Nor is his experience unusual. In 2013, New York City’s Department of Investigation detailed how its undercover agents claimed at 63 polling places to be individuals who were dead, who had moved out of town, or who were in jail. In a story titled, “The Dead Can Vote in NYC,” the New York Post reported that in 61 instances, or 97 percent of the time, the undercover agents were allowed to vote. (To avoid skewing results, they voted only for nonexistent write-in candidates.) One of their two failures occurred when a poll worker discovered that the impersonator was trying to vote in the name of her own son.

The Washington Post looked at Clinton's record
in helping upstate New York to fulfill campaign promises she'd made as a Senator. The Post found that her record wasn't all that impressive except for helping her friends and supporters. Perhaps that is because senators shouldn't be the ones we look to to create jobs.
In her presidential bid, Hillary Clinton has made job creation a centerpiece of her platform, casting herself as a pragmatist who would inspire “the biggest investment in new, good-paying jobs since World War II.’’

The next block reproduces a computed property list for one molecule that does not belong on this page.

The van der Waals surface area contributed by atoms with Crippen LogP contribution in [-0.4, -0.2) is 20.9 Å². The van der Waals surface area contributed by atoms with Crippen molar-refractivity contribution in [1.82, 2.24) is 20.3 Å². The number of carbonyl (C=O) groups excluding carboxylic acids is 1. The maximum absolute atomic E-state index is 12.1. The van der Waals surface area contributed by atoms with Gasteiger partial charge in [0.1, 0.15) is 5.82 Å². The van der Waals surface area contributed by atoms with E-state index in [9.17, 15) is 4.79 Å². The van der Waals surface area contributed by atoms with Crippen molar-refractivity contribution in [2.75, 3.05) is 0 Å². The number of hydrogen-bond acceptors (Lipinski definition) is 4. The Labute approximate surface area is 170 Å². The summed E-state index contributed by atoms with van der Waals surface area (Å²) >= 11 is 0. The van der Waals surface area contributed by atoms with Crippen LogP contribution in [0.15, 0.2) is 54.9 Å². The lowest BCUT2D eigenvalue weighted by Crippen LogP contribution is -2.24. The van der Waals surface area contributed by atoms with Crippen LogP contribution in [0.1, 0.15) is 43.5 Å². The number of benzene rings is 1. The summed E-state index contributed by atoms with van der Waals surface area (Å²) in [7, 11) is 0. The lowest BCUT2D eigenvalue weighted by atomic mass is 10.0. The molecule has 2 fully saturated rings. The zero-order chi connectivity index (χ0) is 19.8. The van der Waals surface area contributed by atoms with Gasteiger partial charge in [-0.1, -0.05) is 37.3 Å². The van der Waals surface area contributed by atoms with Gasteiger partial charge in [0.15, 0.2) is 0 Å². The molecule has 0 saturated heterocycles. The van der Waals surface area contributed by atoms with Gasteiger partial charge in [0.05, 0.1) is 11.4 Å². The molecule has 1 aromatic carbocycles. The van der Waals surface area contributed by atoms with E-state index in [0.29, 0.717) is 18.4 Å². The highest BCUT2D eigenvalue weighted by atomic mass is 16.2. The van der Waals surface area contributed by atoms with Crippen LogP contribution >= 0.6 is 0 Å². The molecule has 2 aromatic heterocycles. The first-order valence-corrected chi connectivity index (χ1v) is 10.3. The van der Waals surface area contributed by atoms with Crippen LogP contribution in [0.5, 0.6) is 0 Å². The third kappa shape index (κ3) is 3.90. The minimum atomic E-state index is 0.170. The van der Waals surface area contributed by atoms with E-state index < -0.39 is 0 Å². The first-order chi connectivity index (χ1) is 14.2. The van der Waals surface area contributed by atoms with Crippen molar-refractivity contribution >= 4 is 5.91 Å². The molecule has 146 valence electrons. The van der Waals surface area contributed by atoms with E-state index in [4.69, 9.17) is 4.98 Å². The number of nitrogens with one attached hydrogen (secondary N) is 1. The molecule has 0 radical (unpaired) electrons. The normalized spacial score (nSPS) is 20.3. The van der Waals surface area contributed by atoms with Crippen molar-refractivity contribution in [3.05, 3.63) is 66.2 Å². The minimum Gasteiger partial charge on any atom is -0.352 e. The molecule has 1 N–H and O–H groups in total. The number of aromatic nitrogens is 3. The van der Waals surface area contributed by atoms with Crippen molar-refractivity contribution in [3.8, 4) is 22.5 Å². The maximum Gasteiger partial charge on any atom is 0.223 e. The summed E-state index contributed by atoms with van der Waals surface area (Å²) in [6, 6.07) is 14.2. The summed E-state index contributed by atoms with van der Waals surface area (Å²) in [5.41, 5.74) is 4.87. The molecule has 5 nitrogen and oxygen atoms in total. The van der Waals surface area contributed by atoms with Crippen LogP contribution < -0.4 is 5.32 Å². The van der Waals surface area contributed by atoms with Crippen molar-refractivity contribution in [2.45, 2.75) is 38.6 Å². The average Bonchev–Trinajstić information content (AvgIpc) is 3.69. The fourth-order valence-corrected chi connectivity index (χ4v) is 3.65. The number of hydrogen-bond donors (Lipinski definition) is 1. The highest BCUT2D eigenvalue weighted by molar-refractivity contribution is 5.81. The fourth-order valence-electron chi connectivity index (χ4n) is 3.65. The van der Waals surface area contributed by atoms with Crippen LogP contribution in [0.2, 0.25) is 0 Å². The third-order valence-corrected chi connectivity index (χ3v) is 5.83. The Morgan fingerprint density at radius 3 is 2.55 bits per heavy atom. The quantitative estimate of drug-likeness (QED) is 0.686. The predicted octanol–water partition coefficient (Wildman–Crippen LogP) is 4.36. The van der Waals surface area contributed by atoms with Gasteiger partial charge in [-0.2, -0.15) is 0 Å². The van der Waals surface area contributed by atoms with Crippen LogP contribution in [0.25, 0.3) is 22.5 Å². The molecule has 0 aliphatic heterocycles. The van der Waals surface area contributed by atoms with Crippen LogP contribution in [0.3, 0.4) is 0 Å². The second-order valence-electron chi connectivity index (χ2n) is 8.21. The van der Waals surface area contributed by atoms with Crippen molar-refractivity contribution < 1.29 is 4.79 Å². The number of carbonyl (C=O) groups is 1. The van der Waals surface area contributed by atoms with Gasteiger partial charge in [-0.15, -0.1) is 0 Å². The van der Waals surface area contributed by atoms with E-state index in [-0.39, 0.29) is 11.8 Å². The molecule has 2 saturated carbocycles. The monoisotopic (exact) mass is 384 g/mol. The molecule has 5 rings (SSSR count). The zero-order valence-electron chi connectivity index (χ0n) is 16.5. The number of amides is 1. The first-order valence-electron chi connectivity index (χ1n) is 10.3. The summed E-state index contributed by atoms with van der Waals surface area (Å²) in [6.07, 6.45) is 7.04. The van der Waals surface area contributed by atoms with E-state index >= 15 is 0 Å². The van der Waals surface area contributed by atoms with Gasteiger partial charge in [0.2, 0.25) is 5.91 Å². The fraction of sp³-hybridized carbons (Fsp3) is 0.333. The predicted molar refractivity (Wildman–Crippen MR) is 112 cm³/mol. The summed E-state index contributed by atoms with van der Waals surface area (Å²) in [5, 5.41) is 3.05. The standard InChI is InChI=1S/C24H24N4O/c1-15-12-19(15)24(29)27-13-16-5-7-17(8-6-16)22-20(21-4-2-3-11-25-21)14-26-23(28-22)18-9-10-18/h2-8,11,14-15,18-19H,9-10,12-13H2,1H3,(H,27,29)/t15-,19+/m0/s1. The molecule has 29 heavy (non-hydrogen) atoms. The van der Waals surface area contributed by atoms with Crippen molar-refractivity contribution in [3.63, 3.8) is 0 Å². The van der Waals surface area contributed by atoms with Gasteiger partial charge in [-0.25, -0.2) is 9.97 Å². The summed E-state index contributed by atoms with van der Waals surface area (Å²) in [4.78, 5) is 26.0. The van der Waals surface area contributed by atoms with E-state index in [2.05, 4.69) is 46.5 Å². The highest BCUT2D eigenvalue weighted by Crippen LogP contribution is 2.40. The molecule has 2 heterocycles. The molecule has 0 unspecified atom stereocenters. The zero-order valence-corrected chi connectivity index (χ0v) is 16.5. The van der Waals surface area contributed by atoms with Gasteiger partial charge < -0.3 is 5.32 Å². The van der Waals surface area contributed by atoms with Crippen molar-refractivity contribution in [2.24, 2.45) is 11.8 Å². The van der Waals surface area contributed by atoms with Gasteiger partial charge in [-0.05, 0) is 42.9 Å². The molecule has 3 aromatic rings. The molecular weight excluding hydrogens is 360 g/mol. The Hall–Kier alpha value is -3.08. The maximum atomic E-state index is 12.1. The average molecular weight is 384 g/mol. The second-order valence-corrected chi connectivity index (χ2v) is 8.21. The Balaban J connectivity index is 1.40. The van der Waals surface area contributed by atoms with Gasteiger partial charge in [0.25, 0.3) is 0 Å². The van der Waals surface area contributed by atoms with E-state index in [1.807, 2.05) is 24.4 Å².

Her argument that she would put more Americans to work has focused on her time in the Senate, when she took on the mission of creating jobs in chronically depressed Upstate New York. As her husband, former president Bill Clinton, put it recently, she became the region’s “de facto economic development officer.”

But nearly eight years after Clinton’s Senate exit, there is little evidence that her economic development programs had a substantial impact on upstate employment. Despite Clinton’s efforts, upstate job growth stagnated overall during her tenure, with manufacturing jobs plunging nearly 25 percent, according to jobs data.

The former first lady was unable to pass the big-ticket legislation she introduced to benefit the upstate economy. She turned to smaller-scale projects, but some of those fell flat after initial glowing headlines, a Washington Post review shows. Many promised jobs never materialized and others migrated to other states as she turned to her first presidential run, said former officials who worked with her in New York.

Clinton’s self-styled role as economic promoter also showcases an operating style that has come to define the political and money-making machine known to some critics of the former first couple as Clinton Inc. Some of her pet economic projects involved loyal campaign contributors, who also supported the Clinton Foundation, The Post review shows.